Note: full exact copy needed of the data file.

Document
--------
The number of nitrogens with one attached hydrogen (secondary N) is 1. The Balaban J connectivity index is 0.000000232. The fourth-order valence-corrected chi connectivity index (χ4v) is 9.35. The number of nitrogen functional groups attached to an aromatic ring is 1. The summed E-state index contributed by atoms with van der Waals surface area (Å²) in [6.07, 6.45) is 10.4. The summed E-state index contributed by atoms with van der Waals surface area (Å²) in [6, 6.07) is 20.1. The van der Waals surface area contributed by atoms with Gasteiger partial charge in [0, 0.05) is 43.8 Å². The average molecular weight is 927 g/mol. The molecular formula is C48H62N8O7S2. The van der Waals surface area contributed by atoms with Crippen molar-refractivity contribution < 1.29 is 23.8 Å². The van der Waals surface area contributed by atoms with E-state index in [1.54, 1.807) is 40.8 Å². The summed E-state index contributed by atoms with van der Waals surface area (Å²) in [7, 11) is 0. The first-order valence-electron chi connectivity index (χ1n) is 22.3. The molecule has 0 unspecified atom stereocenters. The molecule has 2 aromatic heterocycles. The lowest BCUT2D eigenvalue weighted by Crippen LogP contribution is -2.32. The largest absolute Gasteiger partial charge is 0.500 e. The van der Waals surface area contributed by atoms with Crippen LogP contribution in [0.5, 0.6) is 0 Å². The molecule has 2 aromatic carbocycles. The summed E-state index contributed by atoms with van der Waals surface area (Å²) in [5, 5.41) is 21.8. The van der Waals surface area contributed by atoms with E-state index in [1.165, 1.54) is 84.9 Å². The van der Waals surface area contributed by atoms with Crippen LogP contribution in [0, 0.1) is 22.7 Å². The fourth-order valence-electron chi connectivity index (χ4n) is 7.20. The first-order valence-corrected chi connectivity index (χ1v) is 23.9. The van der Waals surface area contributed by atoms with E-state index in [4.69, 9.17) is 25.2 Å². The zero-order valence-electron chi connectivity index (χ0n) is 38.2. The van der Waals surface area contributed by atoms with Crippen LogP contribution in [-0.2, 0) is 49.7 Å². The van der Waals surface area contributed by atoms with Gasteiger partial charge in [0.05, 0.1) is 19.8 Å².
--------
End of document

The number of nitrogens with one attached hydrogen (secondary N) is 1. The Balaban J connectivity index is 0.000000232. The fourth-order valence-corrected chi connectivity index (χ4v) is 9.35. The number of nitrogen functional groups attached to an aromatic ring is 1. The summed E-state index contributed by atoms with van der Waals surface area (Å²) in [6.07, 6.45) is 10.4. The summed E-state index contributed by atoms with van der Waals surface area (Å²) in [6, 6.07) is 20.1. The van der Waals surface area contributed by atoms with Gasteiger partial charge in [0, 0.05) is 43.8 Å². The average molecular weight is 927 g/mol. The molecular formula is C48H62N8O7S2. The van der Waals surface area contributed by atoms with Crippen molar-refractivity contribution < 1.29 is 23.8 Å². The van der Waals surface area contributed by atoms with E-state index in [1.54, 1.807) is 40.8 Å². The summed E-state index contributed by atoms with van der Waals surface area (Å²) in [7, 11) is 0. The first-order valence-electron chi connectivity index (χ1n) is 22.3. The molecule has 0 unspecified atom stereocenters. The molecule has 2 aromatic heterocycles. The lowest BCUT2D eigenvalue weighted by Crippen LogP contribution is -2.32. The largest absolute Gasteiger partial charge is 0.500 e. The van der Waals surface area contributed by atoms with Crippen LogP contribution in [0.5, 0.6) is 0 Å². The molecule has 2 aromatic carbocycles. The summed E-state index contributed by atoms with van der Waals surface area (Å²) in [5, 5.41) is 21.8. The van der Waals surface area contributed by atoms with E-state index in [1.165, 1.54) is 84.9 Å². The van der Waals surface area contributed by atoms with Crippen LogP contribution in [0, 0.1) is 22.7 Å². The fourth-order valence-electron chi connectivity index (χ4n) is 7.20. The first-order valence-corrected chi connectivity index (χ1v) is 23.9. The van der Waals surface area contributed by atoms with E-state index in [4.69, 9.17) is 25.2 Å². The zero-order valence-electron chi connectivity index (χ0n) is 38.2. The van der Waals surface area contributed by atoms with Crippen LogP contribution in [-0.2, 0) is 49.7 Å². The van der Waals surface area contributed by atoms with Gasteiger partial charge in [0.05, 0.1) is 19.8 Å².